AGV AX-8 Dual Evo Helmet Test and Review


II’ve been wanting to try one of those cool ADV helmets with the neat dirt-bike style brim ever since watching Ewan and Charley ride around the world. I finally got one! And I’ve been riding around in it all summer.

So, the AX-8 started life as a dirt bike helmet, but it was so popular that AGV basically drilled two holes in the side and fit a traditional face shield.

The helmet is gloriously light, because of the SSL (Super Super Light) carbon, Kevlar and fiberglass shell construction, it weighs a mere 3.4 lbs, or 1.5 kilos. For comparison, my previous Arai RXQ weighs 3.6 lbs, or 1.6 kilos. And I can tell you, that 100 gram difference adds up at the end of a long day.

I don’t really ever ride off road on my Multistrada so the need to run goggles doesn’t really apply to me, but some of the other “dirt” features make it really great for real-world street use.

So, let’s talk about the most notable design feature first – the bill/beak thing on the top.

Not only does the sun-shade-brim-visor thing look really cool, it does have some real-world applications that will make it hard for me to go back to a non-visor helmet.

Most notably is the ability to tip your head down when riding into the sun. A lot of people will put tape across the top of their visor to protect from sun glare, but this works better because you are not limiting your visibility the rest of the day.

Second, when riding in the rain and a big semi comes the other way spewing massive amounts of mist and debris, you can, again, tip your head down, and protect you visor from all the overspray. Even riding in just a drizzle, the visor helps keep the face-shield clearer.

And third, when riding in dappled lighting, the beak helps keep the face shield in the shade so you get a lot less glare and splotchy lighting, making it a lot easier to see clearly in mixed light settings.

What about turbulence? Well, I don’t like windscreens, so even my touring bike has the smallest screen you can get, so I see more wind than most touring riders and what’s amazing is that I cannot tell their is a visor up there for 95% of my riding. There is virtually no drag unless I look straight up. Even looking over my shoulder to check a blind spot, no turbulence.

However, if it’s really windy, and/or you are doing high-speed freeway blasts then you can feel the visor is up there. In most cases, the drag can be minimized by holding your head at a particular angle.

But if your riding consists of a lot of high-speed freeway blasting, then the visor would probably get old fairly quickly. But if you get into a situation where the wind is just killing you, you can remove the bill/beak thing as each helmet comes with shorter screws and little clear panels so you can remove it if you want.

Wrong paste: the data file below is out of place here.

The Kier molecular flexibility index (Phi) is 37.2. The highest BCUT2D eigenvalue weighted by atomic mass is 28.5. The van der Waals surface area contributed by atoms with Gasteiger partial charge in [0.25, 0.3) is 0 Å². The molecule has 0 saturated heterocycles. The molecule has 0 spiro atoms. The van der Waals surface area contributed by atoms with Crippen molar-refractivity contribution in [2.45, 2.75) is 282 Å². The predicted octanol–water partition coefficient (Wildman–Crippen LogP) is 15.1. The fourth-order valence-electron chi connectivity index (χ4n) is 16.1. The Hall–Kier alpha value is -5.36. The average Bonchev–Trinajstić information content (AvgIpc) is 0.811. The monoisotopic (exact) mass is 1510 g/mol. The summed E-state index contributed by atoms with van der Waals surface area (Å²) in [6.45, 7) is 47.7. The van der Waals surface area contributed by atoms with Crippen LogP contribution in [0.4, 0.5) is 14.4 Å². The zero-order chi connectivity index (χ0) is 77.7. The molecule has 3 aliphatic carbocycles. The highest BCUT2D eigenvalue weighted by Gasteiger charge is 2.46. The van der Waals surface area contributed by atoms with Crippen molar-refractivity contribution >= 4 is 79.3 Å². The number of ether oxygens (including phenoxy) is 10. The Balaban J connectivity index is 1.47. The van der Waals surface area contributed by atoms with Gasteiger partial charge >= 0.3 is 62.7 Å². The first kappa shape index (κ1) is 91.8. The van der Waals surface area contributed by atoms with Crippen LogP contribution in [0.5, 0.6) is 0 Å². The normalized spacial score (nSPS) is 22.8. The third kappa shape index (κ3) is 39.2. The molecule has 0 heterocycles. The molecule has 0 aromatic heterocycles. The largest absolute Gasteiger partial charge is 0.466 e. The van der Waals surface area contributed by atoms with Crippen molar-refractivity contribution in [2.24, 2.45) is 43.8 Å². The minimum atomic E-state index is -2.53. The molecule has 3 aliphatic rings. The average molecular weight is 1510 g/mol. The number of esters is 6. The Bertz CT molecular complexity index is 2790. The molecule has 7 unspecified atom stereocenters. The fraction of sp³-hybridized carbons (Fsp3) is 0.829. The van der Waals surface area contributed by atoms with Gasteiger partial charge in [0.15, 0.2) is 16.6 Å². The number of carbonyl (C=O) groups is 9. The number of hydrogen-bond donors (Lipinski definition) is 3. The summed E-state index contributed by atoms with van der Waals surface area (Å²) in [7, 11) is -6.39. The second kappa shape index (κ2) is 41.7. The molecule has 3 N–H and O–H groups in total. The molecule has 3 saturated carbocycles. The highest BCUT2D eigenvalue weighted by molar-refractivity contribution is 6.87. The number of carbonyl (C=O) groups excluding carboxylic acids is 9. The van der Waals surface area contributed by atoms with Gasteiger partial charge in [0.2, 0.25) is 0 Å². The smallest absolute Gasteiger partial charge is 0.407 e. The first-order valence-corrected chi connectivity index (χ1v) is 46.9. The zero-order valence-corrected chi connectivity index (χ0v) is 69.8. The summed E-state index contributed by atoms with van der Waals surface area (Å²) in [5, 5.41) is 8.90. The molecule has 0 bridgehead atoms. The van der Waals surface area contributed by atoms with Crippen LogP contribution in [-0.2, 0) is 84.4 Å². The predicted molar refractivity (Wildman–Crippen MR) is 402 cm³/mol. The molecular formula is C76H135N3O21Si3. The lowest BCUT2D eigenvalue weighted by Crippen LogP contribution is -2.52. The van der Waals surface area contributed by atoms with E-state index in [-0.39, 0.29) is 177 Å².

But for me and my use case, I’m almost always on smaller country roads or mountain canyons so the benefits far outweigh that one pitfall. Plus, I’d imagine if you have a larger windscreen then it’s likely not going to be a factor at all.

One last thought about the visor, is that it chanels a fair bit of wind over the top of the helmet which makes the vents on the top of the helmet really, really work. When they are open, you can literally feel wind running over the top of your head – a great feature on those really hot days.

Sizing the helmet was pretty straight-forward. I wear a size small helmet, so I ordered a small helmet. The cheekpads were a little thinner than I would have liked, so after the first trip, I ordered a thicker set. Confusingly, the smaller sized cheekpads are thicker and the larger sized cheekpads are thinner. Go figure.

Because the helmet was engineered to withstand lots of dirt, a lot of the liner is protected with this rubber so the helmet stays cleaner. And even though I ride with my visor closed almost all the time, this rubber helps keep the helmet a lot cleaner. Also, you can remove the chin vent in the event that you really need a lot more air, or if you just want to clean out any dead bugs or debris. And because this is so far away from your mouth, the helmet is a bit louder, particularly if you ride without the chin curtain.

The only other thing I’m not crazy about is that to remove and replace the visor, you have to remove two screws. It’s not the end of the world and I tend to ride in my dark smoke visor all the time, halfway as an excuse to stop riding before it gets dark. The added hassle of switching visors is one more reason to keep me from riding at night, so this doesn’t really bother me much.

One other contributing factor to not switching lenses… I’d need a trailer to carry a spare! The result is a wonderfully large view port, but I don’t have anywhere to put a visor this big in my luggage, so I don’t even carry one. (joke about the tinted visor coming on a flatbed trailer?)

So, in conclusion; I purchased this on a whim because I’ve always wanted to know how they work, but I am over the moon about this AX-8 Dual. It may not work for every kind of rider out there, and it does have some limitations, but it’s no wonder so many adventure and touring riders run these helmets. I love the aesthetic, I mean you look like Gunny from Halo, I love how the visor helps you deal with different lighting situations, and I love the lightweight. This dirt bike helmet, that AGV modified for street use, has quickly become one of my favorite touring helmets of all time.


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